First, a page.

Although it is called the first genocide of the 20th century, the Armenian Genocide has yet to receive universal recognition. Some governments, such as Belgium, France, Cyprus, Canada and Russia, have adopted resolutions affirming events. Armenians believe that political interests — namely the need for a NATO military base in Turkey — prevent others, including the United States, from recognizing the genocide.
Because of the massacre, Armenians dispersed throughout the Middle East, the U.S., Canada, Australia and parts of Europe and many families lost touch, said Msgr. Georges Dankaye, patriarchal administrator of the Armenian Catholic Patriarchal Exarchate of Jerusalem and Amman.
Despite the challenges, he said, strong faith allowed Armenians to build anew where they resettled. He acknowledged that events of a century ago are not far from the thoughts of Armenians today.
“The victims of the genocide were able to live because of their faith in Jesus. They refused to live as non-Christians. On the contrary, the first things they built in their new homes were schools and (church parishes). My faith helps me overcome the genocide of the past,” said Msgr. Dankaye, whose own family emigrated from Armenia to Syria before the genocide.
About 100 Catholic Armenian families and a larger number of Orthodox Armenians live in Jerusalem. Many are in the Armenian Quarter of the Old City.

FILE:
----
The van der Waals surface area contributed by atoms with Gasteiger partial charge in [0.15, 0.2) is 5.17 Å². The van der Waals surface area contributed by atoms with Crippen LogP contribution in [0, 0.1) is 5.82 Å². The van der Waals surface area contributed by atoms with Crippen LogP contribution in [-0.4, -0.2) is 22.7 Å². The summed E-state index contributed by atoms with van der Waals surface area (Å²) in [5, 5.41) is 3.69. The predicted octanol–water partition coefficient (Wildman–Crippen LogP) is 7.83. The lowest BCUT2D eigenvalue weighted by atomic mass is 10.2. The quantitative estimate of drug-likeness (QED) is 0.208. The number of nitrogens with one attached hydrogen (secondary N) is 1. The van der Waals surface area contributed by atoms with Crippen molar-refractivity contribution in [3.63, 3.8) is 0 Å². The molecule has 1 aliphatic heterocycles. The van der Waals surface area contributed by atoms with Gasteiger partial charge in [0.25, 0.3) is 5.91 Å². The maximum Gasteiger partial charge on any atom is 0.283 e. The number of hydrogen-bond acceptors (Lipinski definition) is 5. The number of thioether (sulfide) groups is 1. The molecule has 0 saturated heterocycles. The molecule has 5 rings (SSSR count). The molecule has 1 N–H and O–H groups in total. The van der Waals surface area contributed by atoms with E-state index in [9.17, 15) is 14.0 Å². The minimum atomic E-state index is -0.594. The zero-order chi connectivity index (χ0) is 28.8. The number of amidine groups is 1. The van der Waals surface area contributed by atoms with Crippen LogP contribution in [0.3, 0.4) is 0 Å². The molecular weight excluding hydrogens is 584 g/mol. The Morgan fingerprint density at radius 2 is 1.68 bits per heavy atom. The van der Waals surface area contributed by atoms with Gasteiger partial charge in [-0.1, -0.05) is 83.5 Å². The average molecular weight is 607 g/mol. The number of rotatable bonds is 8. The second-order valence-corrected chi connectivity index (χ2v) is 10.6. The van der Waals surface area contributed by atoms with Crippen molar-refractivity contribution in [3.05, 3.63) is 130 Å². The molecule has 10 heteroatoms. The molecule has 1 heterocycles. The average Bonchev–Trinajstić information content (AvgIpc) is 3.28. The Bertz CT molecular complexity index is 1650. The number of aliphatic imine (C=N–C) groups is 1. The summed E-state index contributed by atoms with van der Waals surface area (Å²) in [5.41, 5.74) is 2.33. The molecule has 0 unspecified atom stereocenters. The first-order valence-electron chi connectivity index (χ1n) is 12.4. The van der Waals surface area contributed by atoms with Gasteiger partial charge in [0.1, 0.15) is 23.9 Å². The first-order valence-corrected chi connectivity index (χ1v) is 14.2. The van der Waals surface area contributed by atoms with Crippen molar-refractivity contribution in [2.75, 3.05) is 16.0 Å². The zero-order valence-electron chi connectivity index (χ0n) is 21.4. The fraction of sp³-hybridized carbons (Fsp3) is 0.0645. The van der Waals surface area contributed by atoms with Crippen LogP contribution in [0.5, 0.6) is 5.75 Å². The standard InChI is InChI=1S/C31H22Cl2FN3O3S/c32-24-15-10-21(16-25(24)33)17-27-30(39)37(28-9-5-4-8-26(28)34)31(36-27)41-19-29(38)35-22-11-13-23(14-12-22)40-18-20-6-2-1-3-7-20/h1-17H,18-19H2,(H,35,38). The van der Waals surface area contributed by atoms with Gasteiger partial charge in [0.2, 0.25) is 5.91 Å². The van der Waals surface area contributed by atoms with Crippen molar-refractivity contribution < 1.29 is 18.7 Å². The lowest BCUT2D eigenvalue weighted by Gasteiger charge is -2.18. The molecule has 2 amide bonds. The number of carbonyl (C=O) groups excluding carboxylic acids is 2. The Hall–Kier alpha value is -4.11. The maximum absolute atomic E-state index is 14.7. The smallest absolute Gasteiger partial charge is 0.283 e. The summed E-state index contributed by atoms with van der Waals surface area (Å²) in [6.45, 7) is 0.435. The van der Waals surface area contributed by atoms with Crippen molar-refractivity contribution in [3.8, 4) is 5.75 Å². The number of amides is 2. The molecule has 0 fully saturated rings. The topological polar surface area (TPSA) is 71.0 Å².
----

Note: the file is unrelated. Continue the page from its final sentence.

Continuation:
Ourfali and others long to know more about their past.
“We feel like our history has been lost to us,” Ourfali said. “Human beings did this. God did not do this. God does not push people to do this. It is the devil.”
As an Armenian, he said he is especially sensitive to the massacres of innocent people in neighboring Syria and Iraq because of their beliefs and culture.
“Why should it still be happening? Things change, but not that much,” he said.
Ourfali explained that as refugees, his grandparents and parents struggled to make a new life in Jerusalem, and he is proud that he was able to send his three sons to college. However, two sons decided to take jobs in the U.S., and their Jerusalem residency was taken away by Israel. Now they can only visit on tourist visas, he said.